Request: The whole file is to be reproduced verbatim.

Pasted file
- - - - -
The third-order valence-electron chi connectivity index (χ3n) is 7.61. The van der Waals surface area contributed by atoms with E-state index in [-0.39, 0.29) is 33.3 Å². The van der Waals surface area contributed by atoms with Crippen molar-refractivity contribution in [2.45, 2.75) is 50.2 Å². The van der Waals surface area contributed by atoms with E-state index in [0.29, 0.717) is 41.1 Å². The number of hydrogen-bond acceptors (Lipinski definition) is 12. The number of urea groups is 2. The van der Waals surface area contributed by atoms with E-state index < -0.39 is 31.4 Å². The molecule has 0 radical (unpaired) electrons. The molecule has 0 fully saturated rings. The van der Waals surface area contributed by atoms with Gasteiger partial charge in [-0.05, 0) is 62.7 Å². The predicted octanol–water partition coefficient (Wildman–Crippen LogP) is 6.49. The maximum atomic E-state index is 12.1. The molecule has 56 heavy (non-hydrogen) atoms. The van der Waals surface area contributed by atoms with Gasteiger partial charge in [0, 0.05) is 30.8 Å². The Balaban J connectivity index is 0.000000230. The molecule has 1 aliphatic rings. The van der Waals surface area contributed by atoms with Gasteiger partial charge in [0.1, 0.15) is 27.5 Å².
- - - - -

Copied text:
The third-order valence-electron chi connectivity index (χ3n) is 7.61. The van der Waals surface area contributed by atoms with E-state index in [-0.39, 0.29) is 33.3 Å². The van der Waals surface area contributed by atoms with Crippen molar-refractivity contribution in [2.45, 2.75) is 50.2 Å². The van der Waals surface area contributed by atoms with E-state index in [0.29, 0.717) is 41.1 Å². The number of hydrogen-bond acceptors (Lipinski definition) is 12. The number of urea groups is 2. The van der Waals surface area contributed by atoms with E-state index < -0.39 is 31.4 Å². The molecule has 0 radical (unpaired) electrons. The molecule has 0 fully saturated rings. The van der Waals surface area contributed by atoms with Gasteiger partial charge in [-0.05, 0) is 62.7 Å². The predicted octanol–water partition coefficient (Wildman–Crippen LogP) is 6.49. The maximum atomic E-state index is 12.1. The molecule has 56 heavy (non-hydrogen) atoms. The van der Waals surface area contributed by atoms with Gasteiger partial charge in [0, 0.05) is 30.8 Å². The Balaban J connectivity index is 0.000000230. The molecule has 1 aliphatic rings. The van der Waals surface area contributed by atoms with Gasteiger partial charge in [0.1, 0.15) is 27.5 Å².